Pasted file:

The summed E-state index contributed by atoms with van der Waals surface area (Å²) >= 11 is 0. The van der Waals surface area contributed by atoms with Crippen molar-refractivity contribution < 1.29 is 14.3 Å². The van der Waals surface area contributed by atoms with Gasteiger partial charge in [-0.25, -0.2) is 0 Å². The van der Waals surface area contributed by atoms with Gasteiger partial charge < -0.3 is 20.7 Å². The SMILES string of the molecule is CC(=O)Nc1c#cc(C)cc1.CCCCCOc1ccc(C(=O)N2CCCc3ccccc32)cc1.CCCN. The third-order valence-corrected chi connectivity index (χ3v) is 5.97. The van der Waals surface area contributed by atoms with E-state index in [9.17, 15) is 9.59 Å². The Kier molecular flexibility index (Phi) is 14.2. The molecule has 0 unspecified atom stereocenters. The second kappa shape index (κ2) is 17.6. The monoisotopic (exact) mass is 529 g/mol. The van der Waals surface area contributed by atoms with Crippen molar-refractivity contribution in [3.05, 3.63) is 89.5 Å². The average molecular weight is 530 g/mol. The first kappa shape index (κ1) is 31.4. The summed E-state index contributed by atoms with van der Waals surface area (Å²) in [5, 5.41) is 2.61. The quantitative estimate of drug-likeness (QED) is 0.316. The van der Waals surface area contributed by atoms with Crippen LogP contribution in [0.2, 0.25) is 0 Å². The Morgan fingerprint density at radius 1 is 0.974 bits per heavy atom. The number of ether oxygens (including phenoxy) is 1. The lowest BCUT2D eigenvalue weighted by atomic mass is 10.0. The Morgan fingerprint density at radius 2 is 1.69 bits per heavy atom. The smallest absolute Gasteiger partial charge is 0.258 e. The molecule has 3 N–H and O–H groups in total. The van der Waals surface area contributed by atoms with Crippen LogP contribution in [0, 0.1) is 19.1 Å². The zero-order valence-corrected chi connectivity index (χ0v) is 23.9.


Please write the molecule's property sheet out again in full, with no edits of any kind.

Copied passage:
The summed E-state index contributed by atoms with van der Waals surface area (Å²) >= 11 is 0. The van der Waals surface area contributed by atoms with Crippen molar-refractivity contribution < 1.29 is 14.3 Å². The van der Waals surface area contributed by atoms with Gasteiger partial charge in [-0.25, -0.2) is 0 Å². The van der Waals surface area contributed by atoms with Gasteiger partial charge < -0.3 is 20.7 Å². The SMILES string of the molecule is CC(=O)Nc1c#cc(C)cc1.CCCCCOc1ccc(C(=O)N2CCCc3ccccc32)cc1.CCCN. The third-order valence-corrected chi connectivity index (χ3v) is 5.97. The van der Waals surface area contributed by atoms with E-state index in [9.17, 15) is 9.59 Å². The Kier molecular flexibility index (Phi) is 14.2. The molecule has 0 unspecified atom stereocenters. The second kappa shape index (κ2) is 17.6. The monoisotopic (exact) mass is 529 g/mol. The van der Waals surface area contributed by atoms with Crippen molar-refractivity contribution in [3.05, 3.63) is 89.5 Å². The average molecular weight is 530 g/mol. The first kappa shape index (κ1) is 31.4. The summed E-state index contributed by atoms with van der Waals surface area (Å²) in [5, 5.41) is 2.61. The quantitative estimate of drug-likeness (QED) is 0.316. The van der Waals surface area contributed by atoms with Crippen LogP contribution in [0.2, 0.25) is 0 Å². The Morgan fingerprint density at radius 1 is 0.974 bits per heavy atom. The number of ether oxygens (including phenoxy) is 1. The lowest BCUT2D eigenvalue weighted by atomic mass is 10.0. The Morgan fingerprint density at radius 2 is 1.69 bits per heavy atom. The smallest absolute Gasteiger partial charge is 0.258 e. The molecule has 3 N–H and O–H groups in total. The van der Waals surface area contributed by atoms with Crippen LogP contribution in [0, 0.1) is 19.1 Å². The zero-order valence-corrected chi connectivity index (χ0v) is 23.9.